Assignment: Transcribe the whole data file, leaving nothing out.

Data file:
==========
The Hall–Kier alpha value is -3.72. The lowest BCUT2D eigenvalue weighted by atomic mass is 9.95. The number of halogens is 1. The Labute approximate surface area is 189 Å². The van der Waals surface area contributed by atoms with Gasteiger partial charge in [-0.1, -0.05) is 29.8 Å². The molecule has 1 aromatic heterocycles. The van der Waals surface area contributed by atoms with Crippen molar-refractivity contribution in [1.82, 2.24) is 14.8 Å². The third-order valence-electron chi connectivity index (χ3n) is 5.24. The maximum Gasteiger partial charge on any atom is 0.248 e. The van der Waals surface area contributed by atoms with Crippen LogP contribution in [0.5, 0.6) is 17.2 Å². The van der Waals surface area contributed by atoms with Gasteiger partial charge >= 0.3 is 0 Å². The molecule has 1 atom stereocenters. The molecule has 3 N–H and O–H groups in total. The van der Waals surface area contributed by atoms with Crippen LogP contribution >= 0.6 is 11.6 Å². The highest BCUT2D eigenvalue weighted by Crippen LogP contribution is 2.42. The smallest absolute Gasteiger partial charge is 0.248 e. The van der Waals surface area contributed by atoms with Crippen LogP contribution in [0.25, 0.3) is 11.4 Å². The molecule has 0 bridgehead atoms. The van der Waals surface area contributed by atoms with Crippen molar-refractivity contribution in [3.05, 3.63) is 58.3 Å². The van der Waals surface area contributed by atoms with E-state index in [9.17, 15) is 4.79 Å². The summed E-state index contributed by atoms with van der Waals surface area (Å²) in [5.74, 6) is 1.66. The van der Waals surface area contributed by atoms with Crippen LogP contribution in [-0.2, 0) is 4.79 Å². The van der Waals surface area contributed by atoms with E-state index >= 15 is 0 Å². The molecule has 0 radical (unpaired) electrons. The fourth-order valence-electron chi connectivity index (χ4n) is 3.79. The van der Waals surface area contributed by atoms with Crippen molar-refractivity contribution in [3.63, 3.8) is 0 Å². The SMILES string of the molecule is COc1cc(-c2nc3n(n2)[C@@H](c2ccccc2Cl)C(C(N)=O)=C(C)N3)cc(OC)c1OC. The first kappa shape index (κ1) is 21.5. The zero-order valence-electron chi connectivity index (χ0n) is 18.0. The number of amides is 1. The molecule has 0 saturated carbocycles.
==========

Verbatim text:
The Hall–Kier alpha value is -3.72. The lowest BCUT2D eigenvalue weighted by atomic mass is 9.95. The number of halogens is 1. The Labute approximate surface area is 189 Å². The van der Waals surface area contributed by atoms with Gasteiger partial charge in [-0.1, -0.05) is 29.8 Å². The molecule has 1 aromatic heterocycles. The van der Waals surface area contributed by atoms with Crippen molar-refractivity contribution in [1.82, 2.24) is 14.8 Å². The third-order valence-electron chi connectivity index (χ3n) is 5.24. The maximum Gasteiger partial charge on any atom is 0.248 e. The van der Waals surface area contributed by atoms with Crippen LogP contribution in [0.5, 0.6) is 17.2 Å². The van der Waals surface area contributed by atoms with Gasteiger partial charge >= 0.3 is 0 Å². The molecule has 1 atom stereocenters. The molecule has 3 N–H and O–H groups in total. The van der Waals surface area contributed by atoms with Crippen LogP contribution >= 0.6 is 11.6 Å². The highest BCUT2D eigenvalue weighted by Crippen LogP contribution is 2.42. The smallest absolute Gasteiger partial charge is 0.248 e. The van der Waals surface area contributed by atoms with Crippen LogP contribution in [0.25, 0.3) is 11.4 Å². The molecule has 0 bridgehead atoms. The van der Waals surface area contributed by atoms with Crippen molar-refractivity contribution in [3.05, 3.63) is 58.3 Å². The van der Waals surface area contributed by atoms with E-state index in [9.17, 15) is 4.79 Å². The summed E-state index contributed by atoms with van der Waals surface area (Å²) in [5.74, 6) is 1.66. The van der Waals surface area contributed by atoms with Crippen LogP contribution in [-0.2, 0) is 4.79 Å². The van der Waals surface area contributed by atoms with E-state index >= 15 is 0 Å². The molecule has 0 radical (unpaired) electrons. The fourth-order valence-electron chi connectivity index (χ4n) is 3.79. The van der Waals surface area contributed by atoms with Crippen molar-refractivity contribution in [3.63, 3.8) is 0 Å². The SMILES string of the molecule is COc1cc(-c2nc3n(n2)[C@@H](c2ccccc2Cl)C(C(N)=O)=C(C)N3)cc(OC)c1OC. The first kappa shape index (κ1) is 21.5. The zero-order valence-electron chi connectivity index (χ0n) is 18.0. The number of amides is 1. The molecule has 0 saturated carbocycles.